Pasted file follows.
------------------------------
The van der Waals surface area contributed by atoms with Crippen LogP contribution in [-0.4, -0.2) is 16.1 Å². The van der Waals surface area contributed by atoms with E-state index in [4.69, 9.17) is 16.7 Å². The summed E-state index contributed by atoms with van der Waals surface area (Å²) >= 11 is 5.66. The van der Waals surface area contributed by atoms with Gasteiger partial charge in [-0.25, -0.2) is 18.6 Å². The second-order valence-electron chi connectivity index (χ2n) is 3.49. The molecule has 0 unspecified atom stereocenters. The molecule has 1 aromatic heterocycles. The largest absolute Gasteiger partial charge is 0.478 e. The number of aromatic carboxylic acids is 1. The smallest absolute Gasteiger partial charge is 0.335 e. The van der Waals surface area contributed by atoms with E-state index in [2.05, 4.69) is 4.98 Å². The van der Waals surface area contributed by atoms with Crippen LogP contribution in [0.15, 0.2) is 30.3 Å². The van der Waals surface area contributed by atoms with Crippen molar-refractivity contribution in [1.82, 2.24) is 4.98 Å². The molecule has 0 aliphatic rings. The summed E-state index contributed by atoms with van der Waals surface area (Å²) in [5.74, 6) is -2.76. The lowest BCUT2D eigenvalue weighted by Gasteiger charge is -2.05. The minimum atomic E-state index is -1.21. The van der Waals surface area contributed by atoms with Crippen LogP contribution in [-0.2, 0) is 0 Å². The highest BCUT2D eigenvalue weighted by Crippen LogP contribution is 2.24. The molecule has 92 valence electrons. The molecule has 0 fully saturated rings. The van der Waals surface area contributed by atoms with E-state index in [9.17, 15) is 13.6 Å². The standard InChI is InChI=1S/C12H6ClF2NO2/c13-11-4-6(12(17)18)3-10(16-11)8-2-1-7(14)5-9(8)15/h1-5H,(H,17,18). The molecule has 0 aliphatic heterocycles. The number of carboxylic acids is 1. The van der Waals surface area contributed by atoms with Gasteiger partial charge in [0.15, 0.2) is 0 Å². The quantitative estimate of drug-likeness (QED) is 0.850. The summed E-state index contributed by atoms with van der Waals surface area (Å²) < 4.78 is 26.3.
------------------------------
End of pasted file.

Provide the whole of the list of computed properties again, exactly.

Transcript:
The van der Waals surface area contributed by atoms with Crippen LogP contribution in [-0.4, -0.2) is 16.1 Å². The van der Waals surface area contributed by atoms with E-state index in [4.69, 9.17) is 16.7 Å². The summed E-state index contributed by atoms with van der Waals surface area (Å²) >= 11 is 5.66. The van der Waals surface area contributed by atoms with Gasteiger partial charge in [-0.25, -0.2) is 18.6 Å². The second-order valence-electron chi connectivity index (χ2n) is 3.49. The molecule has 0 unspecified atom stereocenters. The molecule has 1 aromatic heterocycles. The largest absolute Gasteiger partial charge is 0.478 e. The number of aromatic carboxylic acids is 1. The smallest absolute Gasteiger partial charge is 0.335 e. The van der Waals surface area contributed by atoms with E-state index in [2.05, 4.69) is 4.98 Å². The van der Waals surface area contributed by atoms with Crippen LogP contribution in [0.15, 0.2) is 30.3 Å². The van der Waals surface area contributed by atoms with Crippen molar-refractivity contribution in [1.82, 2.24) is 4.98 Å². The molecule has 0 aliphatic rings. The summed E-state index contributed by atoms with van der Waals surface area (Å²) in [5.74, 6) is -2.76. The lowest BCUT2D eigenvalue weighted by Gasteiger charge is -2.05. The minimum atomic E-state index is -1.21. The van der Waals surface area contributed by atoms with Crippen LogP contribution in [-0.2, 0) is 0 Å². The highest BCUT2D eigenvalue weighted by Crippen LogP contribution is 2.24. The molecule has 92 valence electrons. The molecule has 0 fully saturated rings. The van der Waals surface area contributed by atoms with E-state index in [9.17, 15) is 13.6 Å². The standard InChI is InChI=1S/C12H6ClF2NO2/c13-11-4-6(12(17)18)3-10(16-11)8-2-1-7(14)5-9(8)15/h1-5H,(H,17,18). The molecule has 0 aliphatic heterocycles. The number of carboxylic acids is 1. The van der Waals surface area contributed by atoms with Gasteiger partial charge in [0.15, 0.2) is 0 Å². The quantitative estimate of drug-likeness (QED) is 0.850. The summed E-state index contributed by atoms with van der Waals surface area (Å²) < 4.78 is 26.3.